The physical side of the core is now well underway. There's a clear path to fabricate all of the parts, which just leaves the electronics left. This should be easy enough...right? Wrong.
My first idea was to control lights and sounds via a single Arduino Mega and AdaFruit NeoPixel RGB LED strips. I was able to get the lights working in a single afternoon. The next day I was able to get the sound working independently as well. This was going great. All I had to do was merge the two and I'd be done, or so I thought. After merging the two I met my greatest foe in this endeavor: synchronization.
I came to determine that due to the nature of Arduino's looping code I wasn't able to run two simulataneous loops for the light and the sound. One had to be nested within the other but that resulted in unacceptable pauses and out of sync moments. I demanded perfection and thus the quest was on.
I'll gloss over the numerous iterations I attempted to get this to work which included every permutation of an Arduino and a Raspberry Pi running lights and sounds together or separately using several different protocols such as I2C, ICSP, UART, Serial, USB, and others. I had just about given up when I finally came upon the solution.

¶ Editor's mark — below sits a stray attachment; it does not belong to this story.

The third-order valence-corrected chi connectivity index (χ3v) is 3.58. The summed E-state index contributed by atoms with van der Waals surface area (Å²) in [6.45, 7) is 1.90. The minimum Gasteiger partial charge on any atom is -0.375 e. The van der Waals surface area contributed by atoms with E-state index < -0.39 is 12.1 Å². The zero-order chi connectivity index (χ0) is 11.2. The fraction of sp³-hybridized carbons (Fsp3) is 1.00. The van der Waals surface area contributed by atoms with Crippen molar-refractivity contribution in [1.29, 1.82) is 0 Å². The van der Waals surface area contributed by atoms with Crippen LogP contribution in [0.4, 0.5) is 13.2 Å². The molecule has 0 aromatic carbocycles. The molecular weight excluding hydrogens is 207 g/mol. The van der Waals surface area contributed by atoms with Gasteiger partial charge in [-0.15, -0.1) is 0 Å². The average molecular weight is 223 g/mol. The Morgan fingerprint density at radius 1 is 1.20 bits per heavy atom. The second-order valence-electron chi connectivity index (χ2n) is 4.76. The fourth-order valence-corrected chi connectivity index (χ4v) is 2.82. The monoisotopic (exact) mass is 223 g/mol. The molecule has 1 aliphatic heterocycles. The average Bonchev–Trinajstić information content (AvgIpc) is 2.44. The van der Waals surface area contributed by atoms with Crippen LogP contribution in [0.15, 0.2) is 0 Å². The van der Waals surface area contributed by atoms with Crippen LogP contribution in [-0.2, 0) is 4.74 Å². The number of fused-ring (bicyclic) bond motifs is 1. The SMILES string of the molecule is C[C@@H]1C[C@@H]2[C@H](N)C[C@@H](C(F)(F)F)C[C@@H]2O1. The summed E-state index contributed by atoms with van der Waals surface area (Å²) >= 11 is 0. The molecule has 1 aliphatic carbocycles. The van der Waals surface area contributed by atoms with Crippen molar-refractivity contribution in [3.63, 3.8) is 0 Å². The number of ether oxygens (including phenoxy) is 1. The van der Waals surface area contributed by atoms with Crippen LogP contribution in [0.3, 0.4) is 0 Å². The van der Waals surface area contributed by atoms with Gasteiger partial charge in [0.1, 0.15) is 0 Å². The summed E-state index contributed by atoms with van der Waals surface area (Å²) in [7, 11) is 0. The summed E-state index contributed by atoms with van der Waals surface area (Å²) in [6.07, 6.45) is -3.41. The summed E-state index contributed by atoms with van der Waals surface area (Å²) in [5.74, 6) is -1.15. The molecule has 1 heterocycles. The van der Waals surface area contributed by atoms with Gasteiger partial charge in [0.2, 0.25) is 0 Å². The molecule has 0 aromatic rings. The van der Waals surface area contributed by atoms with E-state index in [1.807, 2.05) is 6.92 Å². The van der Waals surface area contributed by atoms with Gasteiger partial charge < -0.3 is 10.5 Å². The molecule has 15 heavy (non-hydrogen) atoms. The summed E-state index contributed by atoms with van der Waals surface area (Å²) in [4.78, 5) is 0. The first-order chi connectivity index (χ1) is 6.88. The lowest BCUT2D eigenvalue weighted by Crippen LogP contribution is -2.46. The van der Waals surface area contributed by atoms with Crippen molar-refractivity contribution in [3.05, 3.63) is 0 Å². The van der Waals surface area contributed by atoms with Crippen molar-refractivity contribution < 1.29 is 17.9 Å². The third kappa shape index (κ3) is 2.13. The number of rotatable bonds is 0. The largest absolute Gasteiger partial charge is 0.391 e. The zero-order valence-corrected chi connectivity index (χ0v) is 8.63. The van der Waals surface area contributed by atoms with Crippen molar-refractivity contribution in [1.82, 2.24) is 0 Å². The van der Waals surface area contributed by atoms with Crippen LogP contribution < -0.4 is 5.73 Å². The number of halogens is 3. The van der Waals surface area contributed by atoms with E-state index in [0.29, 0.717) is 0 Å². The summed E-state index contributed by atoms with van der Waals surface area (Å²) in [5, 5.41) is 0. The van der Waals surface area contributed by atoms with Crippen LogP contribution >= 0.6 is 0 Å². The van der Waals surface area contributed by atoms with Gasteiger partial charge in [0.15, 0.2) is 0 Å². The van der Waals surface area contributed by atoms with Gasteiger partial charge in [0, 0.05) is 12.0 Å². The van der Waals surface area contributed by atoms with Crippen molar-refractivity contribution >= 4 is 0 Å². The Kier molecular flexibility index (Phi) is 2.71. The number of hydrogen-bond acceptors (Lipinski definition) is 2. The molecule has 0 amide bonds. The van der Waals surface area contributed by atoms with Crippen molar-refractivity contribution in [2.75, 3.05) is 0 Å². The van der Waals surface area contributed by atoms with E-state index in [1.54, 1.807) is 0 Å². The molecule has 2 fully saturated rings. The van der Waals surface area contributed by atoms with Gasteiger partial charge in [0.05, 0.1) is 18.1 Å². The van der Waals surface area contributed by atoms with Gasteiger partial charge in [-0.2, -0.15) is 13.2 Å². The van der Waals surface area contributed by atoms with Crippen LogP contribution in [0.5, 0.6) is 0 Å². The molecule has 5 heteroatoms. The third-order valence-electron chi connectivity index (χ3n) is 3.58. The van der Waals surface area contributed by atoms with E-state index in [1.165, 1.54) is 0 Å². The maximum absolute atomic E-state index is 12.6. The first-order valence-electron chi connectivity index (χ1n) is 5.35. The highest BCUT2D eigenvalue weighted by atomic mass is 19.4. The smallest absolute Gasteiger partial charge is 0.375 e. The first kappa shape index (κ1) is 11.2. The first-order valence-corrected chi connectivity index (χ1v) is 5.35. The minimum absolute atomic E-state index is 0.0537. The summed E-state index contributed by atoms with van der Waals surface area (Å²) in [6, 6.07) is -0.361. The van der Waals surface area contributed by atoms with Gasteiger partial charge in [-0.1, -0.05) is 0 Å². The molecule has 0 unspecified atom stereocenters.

My final system has the Raspberry Pi running a Python script that loops around playing one pulse of sound each cycle. After it plays the pulse of sound it sends a single ASCII character via USB serial to the Arduino. The Arduino takes the character and interprets it as the speed or color change, then performs one light cycle. A cycle is defined as the time it takes for the illuminated ring to pass through 6 rings, since the illuminated rings are spaced 6 rings apart. After this cycle has completed, the Raspberry Pi starts again by sending another audio pulse and updating the Arduino about the speed and color.
I'm sure there may have been a more elegant way to accomplish this seemingly simple task if I had a lower level grasp of programming but this seems to suit my needs with the knowledge I had at the time. The nice thing is that it's all software so if I come across a better method I can update it rather easily.
For the physical side of the electronics, I attached strips of 30 LEDs wrapped around a metal cylinder with one strip being for each ring level. This metal cylinder would slot down the center of the ring stack my pops was making and keep the LEDs at a good distance from the white plastic so as to illuminate them without shining through too brightly.
Based on the suggestions on quantity of LEDs per control pin and per power pack on the Adafruit site, I ended up with the 4 power bricks for the lights and 4 control pins. The top ring stack gets one power brick and one control pin, the central ring and door combined get one power brick and one control pin, and the bottom stack gets two power bricks and two control pins. This is due to the bottom stack having more rings than the top stack.
Once I had the lights and sounds working it was a simple matter to add a couple of 10-position rotary control knobs for the speed and mode to manually control the show.